Scene two of Dash is the strongest in the play. It is easily relatable to everyone in the audience, regardless of their experience with print media. We see the formation of a friendship between the neophyte Kate and the battle-hardened veteran reporter Sandy as the elder takes Kate under her wing and tells of the do’s and dont’s of their industry. The four characters then hunker down in their battle station of a newsroom to ride out an oncoming hurricane together so they will be ready to serve the public as soon the storm makes landfall.
Scene three fast-forwards four years to the day the paper folds and the group is forced to go their separate ways. Things get a bit sketchy when Kate suddenly turns to the audience and starts a dialogue with them. Nothing like this was established through the first two scenes and it is a bit too much to follow. However, the play does close with pertinent food for thought. Kate tells of her plan to go back home to the family farm where her brother is successfully growing high-end produce. She draws a parallel between our country’s newfangled desire to consume only the best quality food, even if we have to pay extra, with the idea that it would be worth paying more for high quality news media as well.
The more familiarity one has with the newspaper industry and its struggles over the last decade the more Dash Thirty Dash resonates with you. While a fellow journalist would sit there watching with a grim smile on their face shaking their head in agreement, a less versed audience member might just sit there at times scratching their head.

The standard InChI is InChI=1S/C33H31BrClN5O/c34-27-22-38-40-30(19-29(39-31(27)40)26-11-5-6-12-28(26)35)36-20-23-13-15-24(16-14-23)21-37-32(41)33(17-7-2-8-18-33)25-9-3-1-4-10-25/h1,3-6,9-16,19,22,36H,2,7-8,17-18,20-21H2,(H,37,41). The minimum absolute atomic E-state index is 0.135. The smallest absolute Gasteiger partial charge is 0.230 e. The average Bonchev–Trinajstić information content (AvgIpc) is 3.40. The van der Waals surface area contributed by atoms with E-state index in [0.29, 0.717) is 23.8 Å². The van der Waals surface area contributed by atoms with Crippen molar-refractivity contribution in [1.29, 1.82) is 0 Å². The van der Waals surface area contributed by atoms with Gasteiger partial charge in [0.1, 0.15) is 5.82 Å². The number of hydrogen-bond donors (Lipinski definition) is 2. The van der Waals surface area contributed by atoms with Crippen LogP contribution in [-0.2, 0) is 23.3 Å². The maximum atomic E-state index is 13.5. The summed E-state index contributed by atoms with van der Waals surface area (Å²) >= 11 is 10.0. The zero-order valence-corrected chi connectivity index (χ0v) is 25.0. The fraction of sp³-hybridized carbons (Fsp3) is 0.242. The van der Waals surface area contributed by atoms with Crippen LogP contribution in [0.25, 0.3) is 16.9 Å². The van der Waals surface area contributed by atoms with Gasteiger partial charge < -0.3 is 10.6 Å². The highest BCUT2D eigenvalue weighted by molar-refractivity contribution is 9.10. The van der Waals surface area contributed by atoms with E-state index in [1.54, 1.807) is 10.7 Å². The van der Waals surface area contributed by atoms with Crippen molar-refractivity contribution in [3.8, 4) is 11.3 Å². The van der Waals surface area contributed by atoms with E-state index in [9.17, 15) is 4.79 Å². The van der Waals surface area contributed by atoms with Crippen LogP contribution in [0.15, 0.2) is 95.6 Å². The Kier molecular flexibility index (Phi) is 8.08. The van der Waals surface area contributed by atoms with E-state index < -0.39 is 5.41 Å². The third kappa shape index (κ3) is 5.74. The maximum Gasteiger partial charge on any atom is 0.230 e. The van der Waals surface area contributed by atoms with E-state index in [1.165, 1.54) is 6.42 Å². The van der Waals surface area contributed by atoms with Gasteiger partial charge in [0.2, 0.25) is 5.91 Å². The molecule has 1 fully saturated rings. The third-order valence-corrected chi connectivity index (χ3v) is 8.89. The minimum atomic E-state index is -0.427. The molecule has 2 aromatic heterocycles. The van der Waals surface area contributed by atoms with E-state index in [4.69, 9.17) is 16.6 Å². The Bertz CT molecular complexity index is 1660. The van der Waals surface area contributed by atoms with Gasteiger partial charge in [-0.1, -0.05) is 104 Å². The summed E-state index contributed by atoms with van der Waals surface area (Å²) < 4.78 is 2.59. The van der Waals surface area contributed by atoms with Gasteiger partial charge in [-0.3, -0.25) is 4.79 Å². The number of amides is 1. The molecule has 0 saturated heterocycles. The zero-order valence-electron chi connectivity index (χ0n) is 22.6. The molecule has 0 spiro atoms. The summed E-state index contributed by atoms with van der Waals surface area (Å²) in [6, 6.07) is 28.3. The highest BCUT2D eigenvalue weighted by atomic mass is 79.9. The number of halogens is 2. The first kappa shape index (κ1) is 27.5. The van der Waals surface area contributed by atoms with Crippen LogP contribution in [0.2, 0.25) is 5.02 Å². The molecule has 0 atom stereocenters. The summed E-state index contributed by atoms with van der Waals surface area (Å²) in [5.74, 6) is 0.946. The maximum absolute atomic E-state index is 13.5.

Schwarb set out to set the record straight on what it really was like to live and work in a newsroom. No longer did she want her history told by outsiders who never spent a minute chasing done a source or sniffing out a lead. In this regard, Dash Thirty Dash is a success. The play’s strengths appear in the nuance throughout that screams of first hand experience. It is in these moments that Dash tells its best story.
Rome wasn’t built in a day, nor was Waiting for Godot Beckett’s first play. The art of playwriting, as with all fields of art, adheres to the timeless adage that practice makes perfect, and Dash Thirty Dash was an impressive first attempt. Thanks to IndyFringe’s Diva Fest, future first-timers will have an opportunity to share their heart and soul on stage for years to come.
For more information on Dash Thirty Dash, read my interview with playwright Amy Wimmer Schwarb here.
The indyFringe Theatre Festival offers much more to Indianapolis theatre this summer. Head to their website (listed below) for information about upcoming shows including Moby Dick Tonight and the incredible Acrocats. Located in downtown Indianapolis in theIndianapolis cultural district, Mass Ave, the indyFringe is an important Indianapolis nonprofit organization that celebrates and supports Indianapolis arts. Stay tuned to Indianapolis News, Events and Information on Fun City Finder.com for all the latest on fun things to do in Indianapolis. Get out in Indy and find some fun!
IndyFringe Theatre Festival
The IndyFringe Building
719 E St. Clair St